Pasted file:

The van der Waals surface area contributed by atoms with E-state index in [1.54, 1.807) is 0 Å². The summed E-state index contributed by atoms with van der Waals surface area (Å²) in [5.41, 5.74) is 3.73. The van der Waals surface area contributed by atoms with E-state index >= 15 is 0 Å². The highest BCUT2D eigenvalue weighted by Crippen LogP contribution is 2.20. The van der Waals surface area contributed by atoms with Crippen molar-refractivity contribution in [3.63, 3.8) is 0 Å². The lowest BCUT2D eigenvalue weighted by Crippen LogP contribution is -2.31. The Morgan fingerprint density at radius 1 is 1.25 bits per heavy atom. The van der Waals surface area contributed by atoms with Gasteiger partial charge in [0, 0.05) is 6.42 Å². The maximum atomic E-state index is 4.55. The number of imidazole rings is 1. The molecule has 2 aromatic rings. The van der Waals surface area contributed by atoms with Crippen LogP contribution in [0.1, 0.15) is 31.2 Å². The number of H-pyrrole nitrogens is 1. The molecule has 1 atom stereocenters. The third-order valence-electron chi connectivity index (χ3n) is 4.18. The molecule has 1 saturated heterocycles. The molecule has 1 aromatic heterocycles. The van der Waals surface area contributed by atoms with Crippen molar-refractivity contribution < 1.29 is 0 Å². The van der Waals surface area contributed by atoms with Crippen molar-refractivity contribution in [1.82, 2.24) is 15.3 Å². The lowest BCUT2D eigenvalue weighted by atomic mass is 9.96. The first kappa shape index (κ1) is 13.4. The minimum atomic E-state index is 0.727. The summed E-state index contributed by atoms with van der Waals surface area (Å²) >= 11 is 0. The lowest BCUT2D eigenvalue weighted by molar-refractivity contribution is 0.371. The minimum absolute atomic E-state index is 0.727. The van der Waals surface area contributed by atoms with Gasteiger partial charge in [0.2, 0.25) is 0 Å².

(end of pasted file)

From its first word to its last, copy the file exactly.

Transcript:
The van der Waals surface area contributed by atoms with E-state index in [1.54, 1.807) is 0 Å². The summed E-state index contributed by atoms with van der Waals surface area (Å²) in [5.41, 5.74) is 3.73. The van der Waals surface area contributed by atoms with E-state index >= 15 is 0 Å². The highest BCUT2D eigenvalue weighted by Crippen LogP contribution is 2.20. The van der Waals surface area contributed by atoms with Crippen molar-refractivity contribution in [3.63, 3.8) is 0 Å². The lowest BCUT2D eigenvalue weighted by Crippen LogP contribution is -2.31. The Morgan fingerprint density at radius 1 is 1.25 bits per heavy atom. The van der Waals surface area contributed by atoms with Gasteiger partial charge in [0, 0.05) is 6.42 Å². The maximum atomic E-state index is 4.55. The number of imidazole rings is 1. The molecule has 2 aromatic rings. The van der Waals surface area contributed by atoms with Crippen LogP contribution in [0.1, 0.15) is 31.2 Å². The number of H-pyrrole nitrogens is 1. The molecule has 1 atom stereocenters. The third-order valence-electron chi connectivity index (χ3n) is 4.18. The molecule has 1 saturated heterocycles. The molecule has 1 aromatic heterocycles. The van der Waals surface area contributed by atoms with Crippen molar-refractivity contribution < 1.29 is 0 Å². The van der Waals surface area contributed by atoms with Crippen molar-refractivity contribution in [1.82, 2.24) is 15.3 Å². The lowest BCUT2D eigenvalue weighted by atomic mass is 9.96. The first kappa shape index (κ1) is 13.4. The minimum atomic E-state index is 0.727. The summed E-state index contributed by atoms with van der Waals surface area (Å²) >= 11 is 0. The lowest BCUT2D eigenvalue weighted by molar-refractivity contribution is 0.371. The minimum absolute atomic E-state index is 0.727. The van der Waals surface area contributed by atoms with Gasteiger partial charge in [0.2, 0.25) is 0 Å².